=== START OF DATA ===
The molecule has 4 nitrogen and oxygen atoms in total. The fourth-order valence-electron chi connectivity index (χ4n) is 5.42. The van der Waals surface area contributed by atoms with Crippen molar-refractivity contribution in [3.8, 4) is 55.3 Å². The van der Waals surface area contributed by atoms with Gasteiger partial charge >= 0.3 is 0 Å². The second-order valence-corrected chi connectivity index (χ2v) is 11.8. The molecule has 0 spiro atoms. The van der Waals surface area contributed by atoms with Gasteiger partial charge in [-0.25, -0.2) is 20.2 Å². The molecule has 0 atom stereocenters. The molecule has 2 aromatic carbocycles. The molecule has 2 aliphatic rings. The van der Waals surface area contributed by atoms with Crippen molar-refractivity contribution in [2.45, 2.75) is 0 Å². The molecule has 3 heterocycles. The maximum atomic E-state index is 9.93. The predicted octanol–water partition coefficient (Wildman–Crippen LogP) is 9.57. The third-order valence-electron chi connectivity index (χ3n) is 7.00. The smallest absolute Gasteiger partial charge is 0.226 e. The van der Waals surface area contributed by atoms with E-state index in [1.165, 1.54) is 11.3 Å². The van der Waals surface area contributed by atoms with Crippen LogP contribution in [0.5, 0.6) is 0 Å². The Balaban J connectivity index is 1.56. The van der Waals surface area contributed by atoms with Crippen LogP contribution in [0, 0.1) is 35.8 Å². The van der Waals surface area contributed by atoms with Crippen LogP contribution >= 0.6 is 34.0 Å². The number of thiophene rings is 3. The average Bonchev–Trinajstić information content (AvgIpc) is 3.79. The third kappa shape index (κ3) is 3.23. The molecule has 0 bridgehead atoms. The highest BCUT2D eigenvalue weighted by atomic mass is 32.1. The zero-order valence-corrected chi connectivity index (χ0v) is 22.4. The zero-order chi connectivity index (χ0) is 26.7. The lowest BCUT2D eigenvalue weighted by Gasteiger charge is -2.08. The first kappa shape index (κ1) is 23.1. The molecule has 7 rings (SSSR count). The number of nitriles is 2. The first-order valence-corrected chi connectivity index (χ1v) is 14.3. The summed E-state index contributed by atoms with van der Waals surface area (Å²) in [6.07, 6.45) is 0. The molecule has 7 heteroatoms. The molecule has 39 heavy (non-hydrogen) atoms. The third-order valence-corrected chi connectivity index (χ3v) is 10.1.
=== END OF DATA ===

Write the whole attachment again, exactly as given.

The molecule has 4 nitrogen and oxygen atoms in total. The fourth-order valence-electron chi connectivity index (χ4n) is 5.42. The van der Waals surface area contributed by atoms with Crippen molar-refractivity contribution in [3.8, 4) is 55.3 Å². The van der Waals surface area contributed by atoms with Gasteiger partial charge >= 0.3 is 0 Å². The second-order valence-corrected chi connectivity index (χ2v) is 11.8. The molecule has 0 spiro atoms. The van der Waals surface area contributed by atoms with Gasteiger partial charge in [-0.25, -0.2) is 20.2 Å². The molecule has 0 atom stereocenters. The molecule has 2 aromatic carbocycles. The molecule has 2 aliphatic rings. The van der Waals surface area contributed by atoms with Crippen molar-refractivity contribution in [2.45, 2.75) is 0 Å². The molecule has 3 heterocycles. The maximum atomic E-state index is 9.93. The predicted octanol–water partition coefficient (Wildman–Crippen LogP) is 9.57. The third-order valence-electron chi connectivity index (χ3n) is 7.00. The smallest absolute Gasteiger partial charge is 0.226 e. The van der Waals surface area contributed by atoms with E-state index in [1.165, 1.54) is 11.3 Å². The van der Waals surface area contributed by atoms with Crippen LogP contribution in [0.5, 0.6) is 0 Å². The Balaban J connectivity index is 1.56. The van der Waals surface area contributed by atoms with Crippen LogP contribution in [0, 0.1) is 35.8 Å². The van der Waals surface area contributed by atoms with Crippen LogP contribution >= 0.6 is 34.0 Å². The number of thiophene rings is 3. The average Bonchev–Trinajstić information content (AvgIpc) is 3.79. The third kappa shape index (κ3) is 3.23. The molecule has 0 bridgehead atoms. The highest BCUT2D eigenvalue weighted by atomic mass is 32.1. The zero-order valence-corrected chi connectivity index (χ0v) is 22.4. The zero-order chi connectivity index (χ0) is 26.7. The lowest BCUT2D eigenvalue weighted by Gasteiger charge is -2.08. The first kappa shape index (κ1) is 23.1. The molecule has 7 rings (SSSR count). The number of nitriles is 2. The first-order valence-corrected chi connectivity index (χ1v) is 14.3. The summed E-state index contributed by atoms with van der Waals surface area (Å²) in [6.07, 6.45) is 0. The molecule has 7 heteroatoms. The molecule has 39 heavy (non-hydrogen) atoms. The third-order valence-corrected chi connectivity index (χ3v) is 10.1.